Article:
A thorough account of the alliance between two very different leaders, although written with an extreme pro-Soviet tilt.

ROOSEVELT AND STALIN

PORTRAIT OF A PARTNERSHIP

A comprehensive study of the wartime cooperation between the United States and the Soviet Union, as directed by Franklin Roosevelt and Joseph Stalin.

When America entered World War II, the Soviets were fighting for national survival. Stalin desperately needed aid from capitalist America both during and after the war and went to great lengths to please Roosevelt in order to get it. Roosevelt wanted the war to end with the formation of a peacekeeping organization more effective than the League of Nations had been, and he needed both American and Russian participation to achieve this goal. He therefore aimed to draw the previously isolated Soviets into the club of responsible power diplomacy while also acknowledging Russia as an indispensable military ally. Journalist Butler (East to the Dawn: The Life of Amelia Earhart, 1997, etc.) describes in meticulous detail the proceedings at the Tehran and Yalta conferences, the only times that Roosevelt and Stalin met in person, and shows how the American president, "the glue holding together the alliance," frequently mediated between Stalin and Churchill to keep the allies pulling together. The most striking aspect of the narrative is the portrayal of the big three. Roosevelt appears always as farsighted and sure-footed. Butler clearly loathes Churchill, whom she regards as a racist imperialist "more concerned over preserving Britain's position in Europe than in preserving peace.” Her attempt to claim a moral equivalence between Stalin's rule and British colonial administration is particularly errant. Stalin steps straight out of Soviet propaganda from the 1930s: a wise, perceptive, benign old man. The author asserts that his power rested on charm, not fear; he rehabilitated religion in Russia; he wanted a strong, independent and democratic Poland; he had no intention of imposing communism on European countries by force, and so on. All of this is difficult to credit.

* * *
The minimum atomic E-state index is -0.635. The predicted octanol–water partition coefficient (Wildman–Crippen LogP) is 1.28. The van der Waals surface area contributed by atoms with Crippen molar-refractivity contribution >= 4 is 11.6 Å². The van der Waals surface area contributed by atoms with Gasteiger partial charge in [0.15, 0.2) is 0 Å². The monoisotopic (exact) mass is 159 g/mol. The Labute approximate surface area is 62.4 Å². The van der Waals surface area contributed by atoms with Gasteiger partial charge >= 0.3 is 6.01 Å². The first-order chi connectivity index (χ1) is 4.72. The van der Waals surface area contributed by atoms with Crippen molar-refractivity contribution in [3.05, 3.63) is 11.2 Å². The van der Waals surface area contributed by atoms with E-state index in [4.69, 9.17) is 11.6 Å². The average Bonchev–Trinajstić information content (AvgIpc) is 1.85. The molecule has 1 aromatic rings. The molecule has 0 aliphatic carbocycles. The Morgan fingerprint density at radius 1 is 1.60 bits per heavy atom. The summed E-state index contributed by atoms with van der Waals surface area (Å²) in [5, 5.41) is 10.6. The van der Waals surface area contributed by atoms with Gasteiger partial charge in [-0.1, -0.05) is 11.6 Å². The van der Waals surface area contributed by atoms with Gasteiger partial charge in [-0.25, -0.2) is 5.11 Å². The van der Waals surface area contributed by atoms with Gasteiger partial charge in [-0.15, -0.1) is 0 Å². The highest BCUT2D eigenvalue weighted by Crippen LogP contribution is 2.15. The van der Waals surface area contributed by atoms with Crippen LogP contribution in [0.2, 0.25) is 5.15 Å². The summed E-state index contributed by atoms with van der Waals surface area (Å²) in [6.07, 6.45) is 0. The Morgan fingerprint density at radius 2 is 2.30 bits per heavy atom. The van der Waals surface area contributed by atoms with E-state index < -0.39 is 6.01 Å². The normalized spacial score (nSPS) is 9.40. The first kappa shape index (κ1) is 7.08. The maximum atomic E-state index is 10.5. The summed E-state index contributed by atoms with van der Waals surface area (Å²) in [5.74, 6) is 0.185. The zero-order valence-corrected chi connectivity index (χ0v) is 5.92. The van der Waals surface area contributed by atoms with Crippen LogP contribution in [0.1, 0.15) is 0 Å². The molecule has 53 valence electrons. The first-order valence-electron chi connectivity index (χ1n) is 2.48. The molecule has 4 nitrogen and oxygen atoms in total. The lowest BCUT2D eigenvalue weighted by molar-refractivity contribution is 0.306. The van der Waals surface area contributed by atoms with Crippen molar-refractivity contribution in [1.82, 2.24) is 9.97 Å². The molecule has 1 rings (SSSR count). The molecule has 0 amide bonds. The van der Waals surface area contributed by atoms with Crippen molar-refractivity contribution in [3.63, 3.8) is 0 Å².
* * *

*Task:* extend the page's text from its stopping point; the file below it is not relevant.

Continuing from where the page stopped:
A thorough account of the alliance between two very different leaders, although written with an extreme pro-Soviet tilt.

Pub Date: March 3, 2015

ISBN: 978-0307594853

Page Count: 608

Publisher: Knopf

Review Posted Online: Dec. 7, 2014

Kirkus Reviews Issue: Dec. 15, 2014

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The author's youthfulness helps to assure the inevitable comparison with the Anne Frank diary although over and above the...

NIGHT

Elie Wiesel spent his early years in a small Transylvanian town as one of four children. 

He was the only one of the family to survive what Francois Maurois, in his introduction, calls the "human holocaust" of the persecution of the Jews, which began with the restrictions, the singularization of the yellow star, the enclosure within the ghetto, and went on to the mass deportations to the ovens of Auschwitz and Buchenwald. There are unforgettable and horrifying scenes here in this spare and sombre memoir of this experience of the hanging of a child, of his first farewell with his father who leaves him an inheritance of a knife and a spoon, and of his last goodbye at Buchenwald his father's corpse is already cold let alone the long months of survival under unconscionable conditions.